Understand risk
Identify potential risks and develop strategies for mitigating them. This proactive approach helps warrant that unforeseen obstacles do not derail the project’s progress towards its ultimate objectives.

Provide value add/unique solutions when appropriate
When it makes sense in the context of the schedule and budget, finding opportunities to enhance the project’s outcomes, whether through improved functionality, efficiency, cost savings, or sustainability – can further establish credibility and differentiation.

KILLINGSWORTH: There’s never a single end-all answer to a challenge. The best project outcomes involve everyone and consider various perspectives and a myriad of ideas. I’ve found that when everyone has a seat at the table, it’s the best way to reach an amicable, balanced, well-prepared, and safe solution.

CORE VALUE #3: Don’t Be an Asshole

Guiding a project from conception to completion is a major undertaking that can be stressful and frustrating. Being an effective and respectful project partner is crucial for maintaining positive working relationships with your team members, clients, and stakeholders.

Know your audience, and understand your project role
Understanding and tailoring your communication to each audience’s needs, expectations, and level of technical expertise is essential. For example, some clients may be well-versed in engineering, while others may not have a deep understanding, so your communication should reflect this. Understanding your project role ensures you know what is expected of you, what tasks you need to complete, and how your work contributes to the project’s success. This clarity helps avoid duplication of efforts or neglect of essential tasks. It’s essential for effective collaboration and allows you to coordinate your efforts.

HANSEN: Understanding your role helps to identify potential risks and develop strategies to mitigate them, which can prevent misunderstandings and conflicts. It also can minimize confusion and delays, and aid better alignment of efforts. Learn from setbacks, challenges, and misunderstandings. This approach promotes growth, collaboration, and resilience. Instead of viewing failures as fixed outcomes, they should be viewed as chances to develop new skills and improve. Blame tends to create a culture of defensiveness and finger-pointing. In contrast, a focus on learning fosters collaboration. Team members can openly discuss challenges, share insights, and work together to find solutions.

HANSEN: It’s easy to point fingers and shift blame when mistakes are made, but at CORE we approach them as learning opportunities. It’s key to recognize the way the mistake or issue is framed and communicated to support an open, safe, and collaborative workspace.

“Clients should understand the trade-offs involved in prioritizing certain features over others and be actively involved in the decision-making process. This way, the project team can align their efforts with the client’s priorities and expectations.”

Drew Kidder, PE | Senior Project Manager

Defend your design the RIGHT way
Tricky situations can arise that could compromise our values and/or ethical design principles. For example, there are often variables that can impact the client and/or CORE’s bottom line, such as a detention pond consuming an entire residential lot, or fire hydrants located in visibly undesirable areas. These items are critical to the health and safety of the public, but a client could view them as eyesores or negative impacts to project profitability. To handle these instances, we should conduct thorough risk assessments, highlighting ALL potential hazards, safety concerns, and ethical dilemmas associated with different design choices. This information can be presented to clients and stakeholders to facilitate informed decision-making. Open and transparent communication helps identify issues and arriving at a collaborative solution.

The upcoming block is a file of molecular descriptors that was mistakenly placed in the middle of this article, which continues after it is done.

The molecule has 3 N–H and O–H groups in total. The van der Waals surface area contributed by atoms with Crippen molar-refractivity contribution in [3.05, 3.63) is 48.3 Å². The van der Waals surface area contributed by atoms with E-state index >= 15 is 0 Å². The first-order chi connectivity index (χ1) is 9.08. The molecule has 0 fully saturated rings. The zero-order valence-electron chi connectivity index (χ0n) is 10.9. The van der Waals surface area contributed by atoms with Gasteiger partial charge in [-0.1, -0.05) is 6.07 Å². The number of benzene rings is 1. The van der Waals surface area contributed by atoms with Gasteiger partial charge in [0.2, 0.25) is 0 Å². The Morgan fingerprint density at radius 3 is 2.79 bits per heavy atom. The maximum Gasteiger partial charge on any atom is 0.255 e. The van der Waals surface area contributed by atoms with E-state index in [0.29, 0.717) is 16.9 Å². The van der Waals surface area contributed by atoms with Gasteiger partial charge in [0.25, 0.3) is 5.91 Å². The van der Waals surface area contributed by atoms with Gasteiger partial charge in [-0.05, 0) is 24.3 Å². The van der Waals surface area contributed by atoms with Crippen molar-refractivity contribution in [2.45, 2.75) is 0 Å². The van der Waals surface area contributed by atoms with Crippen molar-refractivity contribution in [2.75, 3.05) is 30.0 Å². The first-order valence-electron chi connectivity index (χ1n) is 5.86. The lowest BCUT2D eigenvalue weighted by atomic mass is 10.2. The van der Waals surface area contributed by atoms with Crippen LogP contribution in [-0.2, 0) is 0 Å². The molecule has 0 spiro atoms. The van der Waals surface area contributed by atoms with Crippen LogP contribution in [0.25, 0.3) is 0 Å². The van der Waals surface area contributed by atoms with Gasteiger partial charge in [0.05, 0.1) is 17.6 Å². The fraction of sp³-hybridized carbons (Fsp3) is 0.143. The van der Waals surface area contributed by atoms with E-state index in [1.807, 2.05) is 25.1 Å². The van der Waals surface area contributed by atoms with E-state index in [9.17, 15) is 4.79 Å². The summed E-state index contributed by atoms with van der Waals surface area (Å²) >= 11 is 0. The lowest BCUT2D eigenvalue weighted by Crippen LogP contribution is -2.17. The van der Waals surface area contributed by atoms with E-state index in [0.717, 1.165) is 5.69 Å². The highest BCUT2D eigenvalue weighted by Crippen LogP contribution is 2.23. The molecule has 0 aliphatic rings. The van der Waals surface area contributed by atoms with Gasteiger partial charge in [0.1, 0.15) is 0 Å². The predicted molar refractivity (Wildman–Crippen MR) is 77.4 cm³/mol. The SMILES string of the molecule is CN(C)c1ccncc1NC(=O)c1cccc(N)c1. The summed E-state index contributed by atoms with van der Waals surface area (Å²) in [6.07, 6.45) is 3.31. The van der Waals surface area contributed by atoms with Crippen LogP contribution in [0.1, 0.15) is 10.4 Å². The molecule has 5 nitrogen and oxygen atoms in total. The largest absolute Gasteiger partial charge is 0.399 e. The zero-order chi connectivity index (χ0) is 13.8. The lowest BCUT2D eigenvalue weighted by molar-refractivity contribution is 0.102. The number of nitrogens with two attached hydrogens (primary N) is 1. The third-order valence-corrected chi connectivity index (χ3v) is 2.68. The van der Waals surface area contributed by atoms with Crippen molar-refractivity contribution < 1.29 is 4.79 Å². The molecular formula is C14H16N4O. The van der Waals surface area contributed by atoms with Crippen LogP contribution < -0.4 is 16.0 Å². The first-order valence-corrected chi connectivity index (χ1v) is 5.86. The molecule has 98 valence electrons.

KILLINGSWORTH: You must be able to defend your design and really understand the approach you took to get there. If you have outstanding questions in your design, the light will be shed on those very issues.

Presenting a clear cost-benefit analysis can help to convey the implications of design choices. This includes not only immediate financial costs but also long-term sustainability and safety considerations.

KIDDER: If you have the general design parameters under control, consider how to better the design to help them make their project more efficient or cost effective.

Remember why they hired you
The amount of effort, expertise, and experience needed to achieve a sound design is why hiring a civil engineer is a critical path for any such project. In the event a client challenges your solutions as a civil engineer, it’s important to remember why they hired you and approach the situation professionally and constructively.

KIDDER: It’s your job to educate the developer when required and help them understand the reasons why or why not. You can’t just agree with the client. Remember why they hired you. They generally come around after the situation has been explained.

Remember that balancing the needs of the client, stakeholders, and maintaining a safe and effective design that adheres to regulatory requirements is an art – developed and refined over repeated exposure to numerous clients and projects. And while there are structured methodologies and best practices, there is also room for creativity and adaptability.

Continuously learning and improving your skills will serve you well throughout your engineering career.

Read the Next Post Read More